He was a nice kid. A little too introspective at times, perhaps. I thought of him as a programmer poet. He had the look of it; An odd waterfall of long black hair, harshly cut at the line of his jaw and obscuring his left eye most of the time. Not to mention a shakespearean pointed goatee at a time when no one wore goatees.

    It was right around September or October- I can't exactly remember. The kids were working like they were soldiers trying to win a war. Half, it seems, never went home. I would find Jamie asleep under his desk wrapped in an old quilt more often then not.

    They were shooting for this big "release", as he called it, and the atmosphere was pretty hectic. Jamie would just get this vacant look on his face, stand up at his desk, pick a random direction and start walking. Half the time he would find his way over to me and we'd start talking. We'd usually sit cross-legged on the large table in the dark conference room, eat M&M's from the jar in the center, and just shoot the breeze.

    He actually did most of the talking. Sometimes he'd get technical and I wouldn't understand what the hell he was talking about, other times he'd just go on about his hands killing him, or his ears ringing. Sometimes it was about the "Midwest farmer boys" he worked with - his words. I remember one time I asked him if there was any deep meaning behind him writing the word "VOID" on his right wrist. He just let out a brief maniacal giggle and said we're all "well and truly doomed". I never did find out what that was all about.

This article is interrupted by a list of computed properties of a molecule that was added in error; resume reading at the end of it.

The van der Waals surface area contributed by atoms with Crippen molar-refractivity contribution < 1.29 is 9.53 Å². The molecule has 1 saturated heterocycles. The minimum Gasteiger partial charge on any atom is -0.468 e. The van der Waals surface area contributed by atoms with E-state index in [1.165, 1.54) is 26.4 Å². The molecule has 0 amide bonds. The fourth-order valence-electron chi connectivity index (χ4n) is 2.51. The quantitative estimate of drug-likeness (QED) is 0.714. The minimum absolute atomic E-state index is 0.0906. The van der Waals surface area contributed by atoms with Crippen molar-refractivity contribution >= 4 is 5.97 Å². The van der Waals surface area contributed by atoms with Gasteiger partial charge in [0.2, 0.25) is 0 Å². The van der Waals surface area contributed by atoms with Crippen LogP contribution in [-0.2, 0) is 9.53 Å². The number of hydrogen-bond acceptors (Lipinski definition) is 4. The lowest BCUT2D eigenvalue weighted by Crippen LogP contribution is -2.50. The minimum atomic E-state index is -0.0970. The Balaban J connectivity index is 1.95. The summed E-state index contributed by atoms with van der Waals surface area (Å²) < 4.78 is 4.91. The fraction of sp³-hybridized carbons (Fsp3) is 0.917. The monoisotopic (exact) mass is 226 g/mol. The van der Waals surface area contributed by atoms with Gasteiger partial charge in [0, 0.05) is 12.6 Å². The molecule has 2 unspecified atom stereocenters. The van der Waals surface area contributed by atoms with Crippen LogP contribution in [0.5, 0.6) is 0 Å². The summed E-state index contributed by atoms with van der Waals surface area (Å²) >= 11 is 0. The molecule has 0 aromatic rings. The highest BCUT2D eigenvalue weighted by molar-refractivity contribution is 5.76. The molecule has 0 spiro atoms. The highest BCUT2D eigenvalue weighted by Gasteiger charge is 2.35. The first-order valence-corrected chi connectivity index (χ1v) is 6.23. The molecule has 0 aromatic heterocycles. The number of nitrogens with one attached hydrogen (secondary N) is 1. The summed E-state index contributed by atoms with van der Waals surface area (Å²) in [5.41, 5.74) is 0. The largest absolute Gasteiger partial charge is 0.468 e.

Those were good times. Everything changed pretty fast after that, though. The atmosphere changed a little over a year later when the kids became wealthy adults overnight. Jamie started actually getting out of the office more and our chats became less. I don't regret it though. My best memory is Jamie and the kids sitting in the same darkened conference room we'd have our late night discussions, the sounds of hundreds of cannons going off, and the look of total rapture and joy on their faces.

    Yeah, they were good kids.

  23. erdrick says:

    We didn't really like the minestrone, but we didn't want to offend.

  24. catonic says:

    Remember the time we cleaned the office out of every PC and systematicly destroyed them in the alley behind the office? That was the pinnacle of my existance.

  25. starfighter says:

    hahaaha!! oh boy

    i don't think i ever properly thanked you for taking care of me when i came by in july.. that was one crazy night! it must've been those shots of absinthe me and my friends downed before going out.. hah, somehow i can't really be sure about anything i've been told about that night, since i don't remember anything myself. haaaha. thanks for the great breakfast though, and sorry for making a mess in your handbasin.. phew

    good times though, good times.

  26. louiseroho says:

    Do you remember the time we put a big, pink condom on the Washington Monument for AIDS Awareness Day?

  27. jpallan says:

    The time I threw up in your club and you banned me from the place.

  28. jkonrath says:

    I remember when we used to work together and race remote control cars all the time and talk about how great Motif is.

  29. pt says:

    That was my condom that you found 6 years ago. I've been meaning to tell you for a while, but was waiting for the right meme'y moment.

  30. mikelietz says: